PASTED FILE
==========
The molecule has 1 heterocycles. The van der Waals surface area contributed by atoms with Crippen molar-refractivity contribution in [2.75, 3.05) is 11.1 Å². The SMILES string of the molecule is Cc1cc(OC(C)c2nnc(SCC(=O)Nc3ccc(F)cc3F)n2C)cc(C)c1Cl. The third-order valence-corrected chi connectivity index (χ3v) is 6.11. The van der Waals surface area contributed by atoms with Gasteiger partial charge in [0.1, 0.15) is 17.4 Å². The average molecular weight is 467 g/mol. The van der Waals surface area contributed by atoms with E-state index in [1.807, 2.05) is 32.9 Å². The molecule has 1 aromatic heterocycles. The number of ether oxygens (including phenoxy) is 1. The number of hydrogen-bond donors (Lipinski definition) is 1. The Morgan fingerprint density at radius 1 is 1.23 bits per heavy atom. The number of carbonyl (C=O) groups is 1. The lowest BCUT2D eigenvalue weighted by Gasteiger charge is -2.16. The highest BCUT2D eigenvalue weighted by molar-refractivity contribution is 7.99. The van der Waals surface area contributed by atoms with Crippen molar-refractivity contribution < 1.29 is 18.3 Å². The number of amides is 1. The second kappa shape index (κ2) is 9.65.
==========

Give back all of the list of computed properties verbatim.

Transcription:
The molecule has 1 heterocycles. The van der Waals surface area contributed by atoms with Crippen molar-refractivity contribution in [2.75, 3.05) is 11.1 Å². The SMILES string of the molecule is Cc1cc(OC(C)c2nnc(SCC(=O)Nc3ccc(F)cc3F)n2C)cc(C)c1Cl. The third-order valence-corrected chi connectivity index (χ3v) is 6.11. The van der Waals surface area contributed by atoms with Gasteiger partial charge in [0.1, 0.15) is 17.4 Å². The average molecular weight is 467 g/mol. The van der Waals surface area contributed by atoms with E-state index in [1.807, 2.05) is 32.9 Å². The molecule has 1 aromatic heterocycles. The number of ether oxygens (including phenoxy) is 1. The number of hydrogen-bond donors (Lipinski definition) is 1. The Morgan fingerprint density at radius 1 is 1.23 bits per heavy atom. The number of carbonyl (C=O) groups is 1. The lowest BCUT2D eigenvalue weighted by Gasteiger charge is -2.16. The highest BCUT2D eigenvalue weighted by molar-refractivity contribution is 7.99. The van der Waals surface area contributed by atoms with Crippen molar-refractivity contribution < 1.29 is 18.3 Å². The number of amides is 1. The second kappa shape index (κ2) is 9.65.